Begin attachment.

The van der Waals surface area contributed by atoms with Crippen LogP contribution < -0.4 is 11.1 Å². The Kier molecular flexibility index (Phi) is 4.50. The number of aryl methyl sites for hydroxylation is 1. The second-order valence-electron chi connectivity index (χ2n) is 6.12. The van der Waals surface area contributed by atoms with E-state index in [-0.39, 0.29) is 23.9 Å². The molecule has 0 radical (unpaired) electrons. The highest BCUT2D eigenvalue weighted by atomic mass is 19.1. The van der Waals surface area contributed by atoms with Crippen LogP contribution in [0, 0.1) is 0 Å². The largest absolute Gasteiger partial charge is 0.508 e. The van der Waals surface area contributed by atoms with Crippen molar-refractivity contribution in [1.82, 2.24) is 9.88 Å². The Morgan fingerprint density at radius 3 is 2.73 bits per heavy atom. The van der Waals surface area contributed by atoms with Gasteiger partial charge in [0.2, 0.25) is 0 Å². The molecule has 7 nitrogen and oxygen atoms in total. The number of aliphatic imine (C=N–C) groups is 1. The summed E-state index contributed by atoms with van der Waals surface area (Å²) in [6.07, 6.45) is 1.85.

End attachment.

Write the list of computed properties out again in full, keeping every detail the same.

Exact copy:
The van der Waals surface area contributed by atoms with Crippen LogP contribution < -0.4 is 11.1 Å². The Kier molecular flexibility index (Phi) is 4.50. The number of aryl methyl sites for hydroxylation is 1. The second-order valence-electron chi connectivity index (χ2n) is 6.12. The van der Waals surface area contributed by atoms with E-state index in [-0.39, 0.29) is 23.9 Å². The molecule has 0 radical (unpaired) electrons. The highest BCUT2D eigenvalue weighted by atomic mass is 19.1. The van der Waals surface area contributed by atoms with Crippen LogP contribution in [0, 0.1) is 0 Å². The largest absolute Gasteiger partial charge is 0.508 e. The van der Waals surface area contributed by atoms with Crippen molar-refractivity contribution in [1.82, 2.24) is 9.88 Å². The Morgan fingerprint density at radius 3 is 2.73 bits per heavy atom. The van der Waals surface area contributed by atoms with Gasteiger partial charge in [0.2, 0.25) is 0 Å². The molecule has 7 nitrogen and oxygen atoms in total. The number of aliphatic imine (C=N–C) groups is 1. The summed E-state index contributed by atoms with van der Waals surface area (Å²) in [6.07, 6.45) is 1.85.